French employers are now obligated to investigate any allegation of harassment, even where the employee does not produce any evidence. This is the position taken by the French Cour de Cassation in November 27, 2019, case
An employee, while on sick leave, wrote to her employer on October 14, 2011, stating that her health problems were work-related. On December 12, 2011, she wrote a second time complaining of acts of moral harassment committed by her supervisor. Nevertheless, the employee was dismissed for professional incompetence on January 31, 2012.
Believing her dismissal was the result of her complaints of harassment and therefore void and invalid, the employee brought an action before the French labor court. She sought recognition of the nullity of her dismissal and to be awarded damages because of (i) the prejudice suffered as a result of the moral harassment and (ii) the failure to comply with the obligation to prevent acts of harassment.
The Court’s Decision
The French labor court noted that the employee did not establish facts that allowed the presumption of moral harassment, and therefore dismissed her harassment claims. The judges also ruled that, in the absence of allegations of moral harassment, the employer could not be blamed for failing to conduct an investigation.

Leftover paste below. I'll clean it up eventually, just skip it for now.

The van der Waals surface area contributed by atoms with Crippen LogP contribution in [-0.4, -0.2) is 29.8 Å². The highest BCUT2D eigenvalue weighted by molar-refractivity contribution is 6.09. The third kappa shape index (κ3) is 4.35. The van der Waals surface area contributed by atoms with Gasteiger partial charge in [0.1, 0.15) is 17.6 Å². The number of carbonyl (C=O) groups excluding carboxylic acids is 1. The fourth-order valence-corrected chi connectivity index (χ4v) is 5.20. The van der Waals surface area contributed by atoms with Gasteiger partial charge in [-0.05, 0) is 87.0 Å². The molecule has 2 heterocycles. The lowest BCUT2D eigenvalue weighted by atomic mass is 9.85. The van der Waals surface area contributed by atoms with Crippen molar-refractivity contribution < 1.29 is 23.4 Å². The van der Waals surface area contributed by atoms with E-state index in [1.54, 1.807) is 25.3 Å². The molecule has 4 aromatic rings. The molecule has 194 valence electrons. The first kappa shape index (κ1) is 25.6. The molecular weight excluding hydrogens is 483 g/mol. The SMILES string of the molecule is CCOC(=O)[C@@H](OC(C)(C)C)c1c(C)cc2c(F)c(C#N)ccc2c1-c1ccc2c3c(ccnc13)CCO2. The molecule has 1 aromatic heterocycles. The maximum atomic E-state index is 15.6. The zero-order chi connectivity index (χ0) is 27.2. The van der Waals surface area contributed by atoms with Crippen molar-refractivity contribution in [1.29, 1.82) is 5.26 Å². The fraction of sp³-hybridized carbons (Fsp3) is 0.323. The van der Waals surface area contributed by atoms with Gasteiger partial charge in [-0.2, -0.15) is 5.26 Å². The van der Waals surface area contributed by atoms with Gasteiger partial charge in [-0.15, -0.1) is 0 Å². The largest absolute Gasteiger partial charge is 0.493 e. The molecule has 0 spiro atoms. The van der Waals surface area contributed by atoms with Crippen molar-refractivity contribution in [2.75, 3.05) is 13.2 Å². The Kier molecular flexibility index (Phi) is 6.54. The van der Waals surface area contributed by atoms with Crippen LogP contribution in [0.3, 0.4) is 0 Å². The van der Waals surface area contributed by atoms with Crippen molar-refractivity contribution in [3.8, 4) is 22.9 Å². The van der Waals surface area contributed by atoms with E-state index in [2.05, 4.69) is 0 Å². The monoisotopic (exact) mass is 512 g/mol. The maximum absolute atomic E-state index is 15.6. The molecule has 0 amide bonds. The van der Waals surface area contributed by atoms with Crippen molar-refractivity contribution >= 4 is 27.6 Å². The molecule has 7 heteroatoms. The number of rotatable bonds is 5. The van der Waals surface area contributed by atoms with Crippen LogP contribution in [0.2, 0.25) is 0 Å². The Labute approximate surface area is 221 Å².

The French supreme court overturned this decision, stating that the obligation to prevent professional risks, such as harassment, and the prohibition of harassment acts are two separate obligations.
The employer has a duty of security, which requires it to take the necessary measures upstream to prevent, as in this case, harassment. If harassment occurs, it is the employer’s responsibility to stop it without delay.
Therefore, employers should note that in the event of a complaint of harassment by an employee reporting acts of harassment, employers should initiate an investigation immediately, even if the complaint could be considered unsubstantiated. This investigation allows employers to document the employer’s reaction, verify the allegations, and justify any the decisions to take action.
Written by Marie Millet-Taunay of Ogletree Deakins.
© 2020 Ogletree, Deakins, Nash, Smoak & Steward, P.C.